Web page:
Ron’s Horcrux Vision -- In the book, when Voldemort’s soul tried to corrupt Ron’s mind in a last-ditch effort to save itself, it was f’d up. But in the movie, actually seeing these demonic visions, complete with naked Harry & Hermione snogging and groping each other, it was just… wow. This scene alone added more depth to Ron’s character than the previous six films combined.

dobbyThe Return of Dobby -- Dobby was kind of annoying in CHAMBER OF SECRETS (still the weakest installment, both in book & movie form), but he is a key character and it was odd that they chose not to bring him back in later films. Had to bring him back for HP7, though, and they did it very well, having him join forces with Kreacher to apprehend Mundungus (which I don’t think happened in the book…?).  Then of course his heroic, fateful rescue of Harry & Co. in Malfoy Manor. I admit it, I shed a tear for Dobby, a free elf who only cared about helping his friends!  (That being said, I’m still glad they left out the S.P.E.W. / house elf stuff in GOBLET OF FIRE.)

The Tale of the Three Brothers -- I’ve been wielding the words “perfect” and “brilliant” throughout this review like they’re going out of style, but they are just so fitting… and here’s another example. If Chris Columbus had directed this film, they probably would have simply showed Hermione sitting there reading the story -- instead, we got this breathtaking animated sequence. David Yates, you are the man.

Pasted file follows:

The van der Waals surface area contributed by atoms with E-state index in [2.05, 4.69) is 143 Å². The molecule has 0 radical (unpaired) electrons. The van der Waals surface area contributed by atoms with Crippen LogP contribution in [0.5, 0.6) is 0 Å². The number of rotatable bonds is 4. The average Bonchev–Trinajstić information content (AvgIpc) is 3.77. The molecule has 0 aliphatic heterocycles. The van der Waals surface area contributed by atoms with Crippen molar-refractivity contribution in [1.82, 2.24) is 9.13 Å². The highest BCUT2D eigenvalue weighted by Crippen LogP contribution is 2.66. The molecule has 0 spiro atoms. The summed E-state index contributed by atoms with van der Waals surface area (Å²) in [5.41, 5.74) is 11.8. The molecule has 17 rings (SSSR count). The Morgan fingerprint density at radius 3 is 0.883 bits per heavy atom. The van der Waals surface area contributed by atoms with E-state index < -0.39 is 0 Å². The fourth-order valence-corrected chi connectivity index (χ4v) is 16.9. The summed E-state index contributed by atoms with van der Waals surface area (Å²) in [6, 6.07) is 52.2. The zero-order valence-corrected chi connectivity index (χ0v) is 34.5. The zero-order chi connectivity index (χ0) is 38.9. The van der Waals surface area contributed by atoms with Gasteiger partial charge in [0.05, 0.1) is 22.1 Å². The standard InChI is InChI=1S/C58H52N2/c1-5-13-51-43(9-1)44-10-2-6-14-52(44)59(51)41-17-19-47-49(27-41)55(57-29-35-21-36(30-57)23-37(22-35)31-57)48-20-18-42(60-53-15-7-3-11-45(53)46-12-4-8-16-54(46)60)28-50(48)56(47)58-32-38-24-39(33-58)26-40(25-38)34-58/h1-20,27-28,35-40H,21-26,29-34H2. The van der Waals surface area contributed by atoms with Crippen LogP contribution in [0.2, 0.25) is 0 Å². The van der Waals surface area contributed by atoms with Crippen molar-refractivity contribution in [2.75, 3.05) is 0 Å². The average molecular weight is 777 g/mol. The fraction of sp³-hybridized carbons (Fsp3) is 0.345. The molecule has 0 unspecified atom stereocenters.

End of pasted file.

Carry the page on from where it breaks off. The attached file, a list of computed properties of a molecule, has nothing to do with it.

Malfoy Manor -- One of the my favorite scenes in any of the books, and it was supremely awesome on screen. Bellatrix torturing Hermione is intense… Draco’s uncertainty… the overall sense of “holy shit, how the fuck are they going to get out of this??” even though we are well aware of how they get out of it. Tremendous climax to the first half of this story!

Heh, I guess that pretty much covers everything, doesn’t it? Honestly, I can’t even really think of anything specific that DIDN’T work. Kinda would’ve liked to have seen “Kreacher’s Tale,” in which he told the story of how he was forced to help Regulus find the locket Horcrux. Also, I really liked the scene in the book where, as the Dursleys are leaving, Dudley finally shows Harry some respect. Those are the only two omissions from the book that stick out in my mind (not counting the Dumbledore family/Grindelwald backstory, which I believe they will cover in the Part 2.)

Oh, I also kind of wish that they would have given a better send-off to Mad-Eye.  I realize that in the book, he died “off screen.”  But this is a MOVIE.  Easily could’ve thrown in a shot of him going down in a blaze of glory.  I hope they keep this in mind during the big Battle of Hogwarts (where even more major deaths happened off-screen in the book) -- we’ve grown to know, love AND hate these characters over the past decade in action, and if they must fall, we’re going to want to SEE it happen. But again, these are minor quibbles.